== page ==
Maybe I have just been plain lucky but my most recent closed segment bowl was made by flattening one side of a ring either on a disc sander or a large flat board with sandpaper attached depending upon size and then using a drum sander to flatten the other side and the 2 faces parallel. I understand the issue of getting the drum and platen absolutely parallel and gave up in the end. So I do what was suggested and rotate the ring. With this approach I have never had to flatten on the lathe. I use a home made stomper with Lloyd's Longworth device for attaching rings. There has been a lot of discussion about sanding but I feel that quality stock prep is the first important step. This is where I also use the drum sander. Getting all boards the same thickness and cutting with a sharp, good quality blade on the table saw gets you off to a good start. After gluing up a ring I put into a press to try and get it as flat as possible before sanding - cuts down on the sanding effort. I use Titebond III for glue because it gives more open time, which is needed so that the ring can be somewhat flattened in the press.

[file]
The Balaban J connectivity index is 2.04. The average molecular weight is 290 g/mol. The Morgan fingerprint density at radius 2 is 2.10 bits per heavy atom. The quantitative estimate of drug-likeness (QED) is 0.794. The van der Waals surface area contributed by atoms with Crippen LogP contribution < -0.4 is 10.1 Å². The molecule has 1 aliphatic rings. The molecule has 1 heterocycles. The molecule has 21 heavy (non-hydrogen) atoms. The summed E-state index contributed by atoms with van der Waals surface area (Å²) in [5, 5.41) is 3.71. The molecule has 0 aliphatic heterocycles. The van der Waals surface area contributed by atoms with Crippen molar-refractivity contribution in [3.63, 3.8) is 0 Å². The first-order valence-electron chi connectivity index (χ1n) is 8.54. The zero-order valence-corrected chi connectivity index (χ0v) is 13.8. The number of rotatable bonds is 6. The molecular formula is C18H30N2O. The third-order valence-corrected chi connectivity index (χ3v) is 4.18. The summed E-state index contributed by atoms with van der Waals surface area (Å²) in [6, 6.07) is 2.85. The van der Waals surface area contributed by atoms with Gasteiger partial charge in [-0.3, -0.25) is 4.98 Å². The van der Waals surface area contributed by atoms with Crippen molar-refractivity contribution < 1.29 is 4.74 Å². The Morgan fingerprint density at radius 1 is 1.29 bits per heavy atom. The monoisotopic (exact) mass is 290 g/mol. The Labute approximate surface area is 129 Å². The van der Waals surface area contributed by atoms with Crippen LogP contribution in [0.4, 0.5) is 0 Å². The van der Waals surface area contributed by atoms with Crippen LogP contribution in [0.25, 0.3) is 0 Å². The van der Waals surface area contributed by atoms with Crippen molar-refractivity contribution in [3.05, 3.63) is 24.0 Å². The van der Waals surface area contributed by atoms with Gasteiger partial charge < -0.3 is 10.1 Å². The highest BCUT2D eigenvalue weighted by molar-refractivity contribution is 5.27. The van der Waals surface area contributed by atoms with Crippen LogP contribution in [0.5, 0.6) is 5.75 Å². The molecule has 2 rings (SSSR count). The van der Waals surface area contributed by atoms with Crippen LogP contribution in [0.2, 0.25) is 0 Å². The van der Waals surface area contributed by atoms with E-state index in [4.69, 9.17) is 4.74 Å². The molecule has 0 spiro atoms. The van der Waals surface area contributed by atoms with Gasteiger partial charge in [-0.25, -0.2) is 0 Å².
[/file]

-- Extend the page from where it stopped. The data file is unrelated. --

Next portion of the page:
PRO Member
For me it depends on the size of the ring and the thickness i want. When a ring is 12mm thick or so, i use the drumsander to flatten the rings.
When gluing them i alwas check on the lathe and sand if necessairy with a board and sandpaper. It must be perfectly flat. I added the picture of a tripod vase that was made like that.

On the other hand i made a gluing jig like Tom Lohman to glue smaller and thinner segments. The bowl is on the lathe every row. A disc in the cole jaws pressed against it for the time of a cup of coffee. Very sharp spindle gauge and a little sanding does the trick. Then back in the jig for the next row. picture 2 shows the endresult of a vase made with the jig.

That all is for closed rings. Now i bought a rotary table for making the plates for open turning with a router.
Also i made a gluing jig like Earl for open turnings but i have not tried it yet. too much other things to do.


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Mark Inmon

PRO Member
I just got a nice size piece of granite that was an off cut. I used contact cement to glue sheets of 80 grit sandpaper to the slab and will use this to flatten one side of the ring. I can put a 16 inch ring on it with our with out running off the end but you could sand much larger rings without issue.